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Corns and Calluses

Corns and calluses are thick, hardened layers of skin that develop when your skin tries to protect itself against friction and pressure. Corns and calluses can be unsightly.

For most people, simply eliminating the source of friction or pressure makes corns and calluses disappear. However, if you have diabetes or another condition that causes poor circulation to your feet, you’re at greater risk of complications from corns and calluses. Seek your doctor’s advice on proper care for corns and calluses if you have one of these conditions.

Treatment

Your doctor will examine your feet and rule out other causes of thickened skin, such as warts and cysts. Your doctor may also request an X-ray to see if a physical abnormality is causing the corn or callus.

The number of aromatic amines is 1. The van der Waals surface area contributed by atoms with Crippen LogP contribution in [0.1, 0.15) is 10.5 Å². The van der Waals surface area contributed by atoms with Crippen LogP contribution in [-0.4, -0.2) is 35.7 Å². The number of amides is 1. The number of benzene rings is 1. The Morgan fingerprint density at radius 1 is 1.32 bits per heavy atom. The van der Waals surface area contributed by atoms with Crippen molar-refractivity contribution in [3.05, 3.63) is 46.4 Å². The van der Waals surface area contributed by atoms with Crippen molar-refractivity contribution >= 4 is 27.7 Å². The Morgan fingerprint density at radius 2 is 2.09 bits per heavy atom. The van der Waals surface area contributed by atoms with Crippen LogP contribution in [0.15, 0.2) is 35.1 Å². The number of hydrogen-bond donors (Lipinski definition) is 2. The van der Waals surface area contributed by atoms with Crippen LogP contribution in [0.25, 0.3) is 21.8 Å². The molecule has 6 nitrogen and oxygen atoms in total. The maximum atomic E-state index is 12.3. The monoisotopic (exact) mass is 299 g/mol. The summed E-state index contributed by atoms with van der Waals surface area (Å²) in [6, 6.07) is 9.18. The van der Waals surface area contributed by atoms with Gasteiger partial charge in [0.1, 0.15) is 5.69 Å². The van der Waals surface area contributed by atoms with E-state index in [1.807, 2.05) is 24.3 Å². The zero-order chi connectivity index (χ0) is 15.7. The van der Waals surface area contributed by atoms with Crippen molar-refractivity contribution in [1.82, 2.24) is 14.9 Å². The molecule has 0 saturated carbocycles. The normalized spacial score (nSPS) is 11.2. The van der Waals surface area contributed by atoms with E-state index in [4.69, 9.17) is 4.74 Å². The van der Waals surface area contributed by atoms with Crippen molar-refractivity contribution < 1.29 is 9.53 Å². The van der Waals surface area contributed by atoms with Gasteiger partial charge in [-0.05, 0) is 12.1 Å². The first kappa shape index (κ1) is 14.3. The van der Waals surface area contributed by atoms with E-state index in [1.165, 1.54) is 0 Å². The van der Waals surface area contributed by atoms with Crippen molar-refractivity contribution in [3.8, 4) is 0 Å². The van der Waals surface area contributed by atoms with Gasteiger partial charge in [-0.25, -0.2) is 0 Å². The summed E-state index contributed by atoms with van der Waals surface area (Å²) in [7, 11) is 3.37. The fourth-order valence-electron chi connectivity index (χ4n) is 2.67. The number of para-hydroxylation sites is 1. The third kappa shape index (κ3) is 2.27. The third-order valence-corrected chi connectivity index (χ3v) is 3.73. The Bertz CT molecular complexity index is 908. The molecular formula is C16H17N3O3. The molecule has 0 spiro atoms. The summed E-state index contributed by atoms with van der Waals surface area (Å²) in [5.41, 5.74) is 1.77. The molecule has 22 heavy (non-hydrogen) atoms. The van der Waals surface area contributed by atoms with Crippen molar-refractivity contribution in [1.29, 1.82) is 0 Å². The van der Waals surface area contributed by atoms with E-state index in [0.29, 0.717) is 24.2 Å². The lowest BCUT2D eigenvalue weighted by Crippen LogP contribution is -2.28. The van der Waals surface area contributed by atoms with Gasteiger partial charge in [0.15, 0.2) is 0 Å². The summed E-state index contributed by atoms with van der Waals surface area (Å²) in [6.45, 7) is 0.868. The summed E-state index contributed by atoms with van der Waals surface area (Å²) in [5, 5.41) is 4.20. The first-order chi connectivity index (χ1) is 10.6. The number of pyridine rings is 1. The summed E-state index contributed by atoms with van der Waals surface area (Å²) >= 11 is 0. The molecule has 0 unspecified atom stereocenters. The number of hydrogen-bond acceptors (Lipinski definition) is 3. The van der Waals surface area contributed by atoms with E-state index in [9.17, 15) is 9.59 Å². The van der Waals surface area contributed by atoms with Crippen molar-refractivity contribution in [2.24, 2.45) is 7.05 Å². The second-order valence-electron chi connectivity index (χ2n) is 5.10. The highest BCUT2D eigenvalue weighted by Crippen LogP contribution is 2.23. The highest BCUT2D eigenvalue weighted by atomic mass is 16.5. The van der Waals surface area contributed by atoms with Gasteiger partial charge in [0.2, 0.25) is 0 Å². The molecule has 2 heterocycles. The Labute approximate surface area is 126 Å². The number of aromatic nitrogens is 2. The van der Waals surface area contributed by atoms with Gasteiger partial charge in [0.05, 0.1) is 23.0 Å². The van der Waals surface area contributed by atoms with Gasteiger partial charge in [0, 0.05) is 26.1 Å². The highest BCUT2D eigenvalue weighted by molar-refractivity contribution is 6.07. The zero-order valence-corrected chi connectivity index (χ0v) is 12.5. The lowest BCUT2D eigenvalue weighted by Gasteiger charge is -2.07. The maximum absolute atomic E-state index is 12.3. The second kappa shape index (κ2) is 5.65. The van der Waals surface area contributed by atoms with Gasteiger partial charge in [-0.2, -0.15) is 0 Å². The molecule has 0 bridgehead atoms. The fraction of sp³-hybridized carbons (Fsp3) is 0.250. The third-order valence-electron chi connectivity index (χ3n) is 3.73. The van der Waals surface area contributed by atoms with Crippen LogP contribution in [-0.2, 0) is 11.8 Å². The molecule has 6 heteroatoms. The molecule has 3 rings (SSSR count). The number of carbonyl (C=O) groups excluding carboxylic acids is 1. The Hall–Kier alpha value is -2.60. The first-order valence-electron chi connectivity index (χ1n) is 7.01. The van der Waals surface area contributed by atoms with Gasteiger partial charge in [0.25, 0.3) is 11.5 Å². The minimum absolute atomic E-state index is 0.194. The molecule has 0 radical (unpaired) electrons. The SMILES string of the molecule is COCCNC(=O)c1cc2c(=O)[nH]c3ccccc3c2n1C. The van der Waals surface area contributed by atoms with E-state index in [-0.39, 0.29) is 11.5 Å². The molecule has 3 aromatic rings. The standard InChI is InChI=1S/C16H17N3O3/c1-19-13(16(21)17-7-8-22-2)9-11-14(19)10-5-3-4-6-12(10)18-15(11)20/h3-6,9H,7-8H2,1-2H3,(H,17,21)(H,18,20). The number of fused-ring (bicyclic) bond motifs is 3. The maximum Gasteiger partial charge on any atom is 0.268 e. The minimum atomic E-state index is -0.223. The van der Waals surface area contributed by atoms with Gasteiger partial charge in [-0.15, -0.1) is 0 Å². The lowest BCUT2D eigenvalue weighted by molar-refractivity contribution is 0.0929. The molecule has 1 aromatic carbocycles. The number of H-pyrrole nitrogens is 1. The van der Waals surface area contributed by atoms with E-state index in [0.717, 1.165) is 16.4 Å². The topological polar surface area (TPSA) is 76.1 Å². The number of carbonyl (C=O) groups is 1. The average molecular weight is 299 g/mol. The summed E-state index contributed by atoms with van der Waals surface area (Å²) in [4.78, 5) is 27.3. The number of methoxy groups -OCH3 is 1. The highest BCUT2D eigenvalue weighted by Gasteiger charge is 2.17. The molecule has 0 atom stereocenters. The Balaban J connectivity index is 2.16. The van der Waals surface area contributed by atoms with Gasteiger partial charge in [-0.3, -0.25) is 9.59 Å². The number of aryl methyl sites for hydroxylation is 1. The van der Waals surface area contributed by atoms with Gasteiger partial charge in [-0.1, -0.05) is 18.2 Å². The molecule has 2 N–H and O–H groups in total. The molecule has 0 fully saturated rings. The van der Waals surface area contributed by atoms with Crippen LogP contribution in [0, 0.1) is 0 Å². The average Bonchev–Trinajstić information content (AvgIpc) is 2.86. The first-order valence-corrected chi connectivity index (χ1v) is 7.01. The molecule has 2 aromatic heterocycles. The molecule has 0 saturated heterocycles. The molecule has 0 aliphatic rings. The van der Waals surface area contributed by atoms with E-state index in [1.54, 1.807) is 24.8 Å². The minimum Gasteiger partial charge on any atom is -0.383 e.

Treatment for corns and calluses usually involves avoiding the repetitive actions that causes them to develop. Wearing properly fitting shoes, using protective pads and other self-care measures can help resolve them.

If a corn or callus persists or becomes painful despite your self-care efforts, the following medical treatments can provide relief:

  • Trimming. Your doctor can pare down thickened skin or trim a large corn with a scalpel, usually during an office visit.
  • Salicylic acid. Additionally, your doctor may apply a patch containing 40 percent salicylic acid. He or she will let you know how often you need to replace this patch, and may recommend that you use a pumice stone or a metal nail file to smooth away the dead skin before applying a new patch. Salicylic acid is also available in a topical form for large areas.
  • Antibiotic medication. Your doctor may also suggest applying an antibiotic ointment to reduce the risk of infection.
  • Shoe inserts. If you have an underlying foot deformity, your doctor may prescribe custom-made padded shoe inserts (orthotics) to prevent recurring corns or calluses.
  • Surgery. In some instances, your doctor may also recommend surgery to correct the alignment of the bone causing the problem.